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The Infinity of Lists: An Illustrated Essay Hardcover – November 17, 2009


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Product Details

  • Hardcover: 408 pages
  • Publisher: Rizzoli (November 17, 2009)
  • Language: English
  • ISBN-10: 0847832961
  • ISBN-13: 978-0847832965
  • Product Dimensions: 6.9 x 1.2 x 9.5 inches
  • Shipping Weight: 2.6 pounds
  • Average Customer Review: 4.5 out of 5 stars  See all reviews (15 customer reviews)
  • Amazon Best Sellers Rank: #130,389 in Books (See Top 100 in Books)

Editorial Reviews

Review

"Eco's short and often pithy chapter introductions, the gorgeous displays of exemplary art, and the generous experts from original texts are a tour de force of curation."
ForeWord Magazine

"....a very beautifully produced illustrated volume from Rizzoli, and there’s a positively Millerian moment in it."
National Review

"...a splendidly illustrated monograph, The Infinity of Lists: An Illustrated Essay (Rizzoli) ...is, in essence, a tour through art, literature, and music based on the theme of lists, an investigation of the phenomenon of cataloging and collecting. Additionally, Eco maintains that the impulse to accumulate, to collect, is a reoccurring passion in Western culture."
The Morning News

About the Author

Umberto Eco, semiotician at the University of Bologna, is widely known as one of the finest living authors whose best-selling novels include The Name of the Rose, Foucault’s Pendulum, The Island of the Day Before, and Baudolino.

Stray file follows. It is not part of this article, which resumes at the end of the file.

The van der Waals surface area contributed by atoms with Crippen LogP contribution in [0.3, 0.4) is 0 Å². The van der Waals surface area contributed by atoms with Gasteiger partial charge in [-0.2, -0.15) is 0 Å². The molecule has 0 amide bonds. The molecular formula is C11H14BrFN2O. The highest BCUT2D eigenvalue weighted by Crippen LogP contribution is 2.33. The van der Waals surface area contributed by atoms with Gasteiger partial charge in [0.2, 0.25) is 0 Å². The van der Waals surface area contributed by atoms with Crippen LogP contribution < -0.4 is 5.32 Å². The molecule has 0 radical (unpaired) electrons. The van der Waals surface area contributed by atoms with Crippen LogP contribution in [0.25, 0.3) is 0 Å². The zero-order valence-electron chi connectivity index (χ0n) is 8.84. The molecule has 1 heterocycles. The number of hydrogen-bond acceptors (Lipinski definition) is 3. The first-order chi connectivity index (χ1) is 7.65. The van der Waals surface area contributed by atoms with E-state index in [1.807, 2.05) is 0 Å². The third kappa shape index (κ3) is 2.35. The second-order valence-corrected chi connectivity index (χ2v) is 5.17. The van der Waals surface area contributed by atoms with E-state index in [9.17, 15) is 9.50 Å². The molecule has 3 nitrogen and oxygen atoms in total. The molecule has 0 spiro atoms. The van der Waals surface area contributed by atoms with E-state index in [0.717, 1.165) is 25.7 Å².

More About the Author

Umberto Eco (born 5 January 1932) is an Italian novelist, medievalist, semiotician, philosopher, and literary critic.

He is the author of several bestselling novels, The Name of The Rose, Foucault's Pendulum, The Island of The Day Before, and Baudolino. His collections of essays include Five Moral Pieces, Kant and the Platypus, Serendipities, Travels In Hyperreality, and How To Travel With a Salmon and Other Essays.

He has also written academic texts and children's books.


Photography (c) Università Reggio Calabria

Customer Reviews

Had to own it and I will treasure it!
Rebecca Simso
In short, I've read this book, but boy do I have to do that a few more times to really get all of it, and that's something I look forward to.
Autumnsun
In fact, Eco might have written this book to get some cash.
Jackal

Most Helpful Customer Reviews

55 of 57 people found the following review helpful By rags of light on December 8, 2010
Format: Hardcover
This book, a birthday present, revived the literature I once knew well and have over the years let slip away. As an essay on the function of listing, it is extraordinary; as an anthology of Western literature it is invaluable, as an art book, it is beautiful, but as a review of what was once known and is now almost forgotten, it is priceless. Anyone who thinks great literature is out of date or corny, or thinks the day of real books is over, should hold this book in his or her hands for an hour. Its "weight," both physical and intellectual, makes a "kindle" seem flimsy and as ephemeral as an eight-track.
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42 of 57 people found the following review helpful By AB on November 19, 2009
Format: Hardcover Verified Purchase
In 2007 Bompiani published a similar non-fiction work by Umberto Eco, "Dall'Albero al Labrinto: Studi Storici sul Segno e l'Interpretazione," that investigated the histories of sign and interpretation alongside the history of encyclopedistics. Its aim was to more fully examine organization as a human phenomenon. "The Infinity of Lists," I believe, continues this examination by identifying the nature of lists across time. In short, Eco appears to be following a particular trend with his recent research - one that explores our immense fascination with the organization of content and its many forms.